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Learning from variations in institutions and politics: the case of social health insurance in France and Japan

Abstract : Despite their similar theoretical model, social health insurance schemes are based on different societal relationships, administrative structures, and political institutions. The aim of this comparative study is to deepen our understanding of how different institutional settings affect the politics of health care reforms and impact the policy outcome of those politics. The paper first isolates the most strategic institutional differences and similarities between the two countries, including: arrangement of health insurance schemes, involved actors, interests and lobbies, types of state intervention, regulations on additional charges by physicians, public-local combination in provision and finance, central-local relationship, and division or coordination between hospital and ambulatory sectors. The Japanese health insurance system links employment- and community-based insurance schemes, each of which have distinct principles for eligibility, financial sources and political actors, whilst demands for universalism and possible mutual co-operation between these existing institutions have now penetrated policy debates. The French system, on the other hand, characterized as one of "liberal universalism", consists of three occupation-based schemes, completed by residence-based schemes for people without sufficient income, most but not all of whom are unemployed. Although both systems are essentially unique, because of their historical development, they both maintain the principle of compulsory contributions by employers and beneficiaries, free choice of providers by the patients, and universal access to medical care. The second part of the paper analyses the policy debates in each country, together with the policy outcomes in terms of care reforms, with a particular focus on reforms on financing and on cost containment. The third and conclusive part interprets the comparative results, with special attention given to the ways social and political factors push, or not, towards unification in these institutionally divided SHI systems.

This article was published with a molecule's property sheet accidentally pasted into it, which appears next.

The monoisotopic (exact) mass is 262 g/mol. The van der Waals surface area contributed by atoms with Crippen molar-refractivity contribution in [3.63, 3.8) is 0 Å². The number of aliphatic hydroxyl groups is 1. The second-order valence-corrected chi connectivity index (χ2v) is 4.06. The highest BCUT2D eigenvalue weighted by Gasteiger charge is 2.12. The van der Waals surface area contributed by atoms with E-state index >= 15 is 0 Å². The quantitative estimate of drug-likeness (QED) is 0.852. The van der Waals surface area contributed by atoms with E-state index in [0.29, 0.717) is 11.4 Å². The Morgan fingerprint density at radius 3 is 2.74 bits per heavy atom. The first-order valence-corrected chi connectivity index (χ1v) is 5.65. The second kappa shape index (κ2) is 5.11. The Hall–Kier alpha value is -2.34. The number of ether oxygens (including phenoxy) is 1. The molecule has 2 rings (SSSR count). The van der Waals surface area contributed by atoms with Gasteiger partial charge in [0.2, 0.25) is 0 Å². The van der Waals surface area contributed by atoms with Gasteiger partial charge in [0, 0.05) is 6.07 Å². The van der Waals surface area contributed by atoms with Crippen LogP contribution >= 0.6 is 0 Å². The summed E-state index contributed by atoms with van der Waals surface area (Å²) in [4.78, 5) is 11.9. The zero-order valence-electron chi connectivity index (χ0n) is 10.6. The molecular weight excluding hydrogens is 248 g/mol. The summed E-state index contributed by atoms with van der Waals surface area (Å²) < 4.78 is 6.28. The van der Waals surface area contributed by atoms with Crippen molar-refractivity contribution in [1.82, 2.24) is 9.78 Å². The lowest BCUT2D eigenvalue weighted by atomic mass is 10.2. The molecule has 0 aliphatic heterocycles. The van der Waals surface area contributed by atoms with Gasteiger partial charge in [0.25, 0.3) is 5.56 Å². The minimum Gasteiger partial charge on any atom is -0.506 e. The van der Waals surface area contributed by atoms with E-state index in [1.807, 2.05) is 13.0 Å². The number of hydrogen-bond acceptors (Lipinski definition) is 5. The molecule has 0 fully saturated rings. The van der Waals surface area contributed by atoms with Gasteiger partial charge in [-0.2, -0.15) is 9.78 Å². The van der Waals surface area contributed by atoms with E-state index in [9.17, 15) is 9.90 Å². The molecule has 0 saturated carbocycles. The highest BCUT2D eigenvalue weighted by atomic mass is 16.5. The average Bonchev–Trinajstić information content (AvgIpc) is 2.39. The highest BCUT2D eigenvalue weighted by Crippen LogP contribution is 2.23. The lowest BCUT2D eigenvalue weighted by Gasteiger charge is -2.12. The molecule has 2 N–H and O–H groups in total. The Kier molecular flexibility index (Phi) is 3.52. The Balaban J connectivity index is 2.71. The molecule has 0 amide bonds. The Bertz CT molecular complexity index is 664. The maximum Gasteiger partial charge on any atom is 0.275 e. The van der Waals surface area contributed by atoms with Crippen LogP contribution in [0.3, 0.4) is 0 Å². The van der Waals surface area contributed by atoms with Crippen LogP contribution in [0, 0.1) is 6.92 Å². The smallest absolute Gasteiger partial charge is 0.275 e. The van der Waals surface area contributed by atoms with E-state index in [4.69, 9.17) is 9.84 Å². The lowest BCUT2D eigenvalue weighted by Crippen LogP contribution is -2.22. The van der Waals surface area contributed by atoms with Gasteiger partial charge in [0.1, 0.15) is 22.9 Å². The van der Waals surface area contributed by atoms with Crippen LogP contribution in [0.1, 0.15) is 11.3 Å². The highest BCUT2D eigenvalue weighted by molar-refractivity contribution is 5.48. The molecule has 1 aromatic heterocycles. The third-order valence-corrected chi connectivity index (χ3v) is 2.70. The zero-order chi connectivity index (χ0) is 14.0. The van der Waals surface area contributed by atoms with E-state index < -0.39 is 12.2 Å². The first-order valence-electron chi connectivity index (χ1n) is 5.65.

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Submitted on : Friday, January 24, 2014 - 2:36:30 PM
Last modification on : Wednesday, October 20, 2021 - 1:52:00 AM
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  • HAL Id : halshs-00936082, version 1


Ryozo Matsuda, Monika Steffen. Learning from variations in institutions and politics: the case of social health insurance in France and Japan. First International Conference on Public Policy (ICPP), Jun 2013, Grenoble, France. ⟨halshs-00936082⟩



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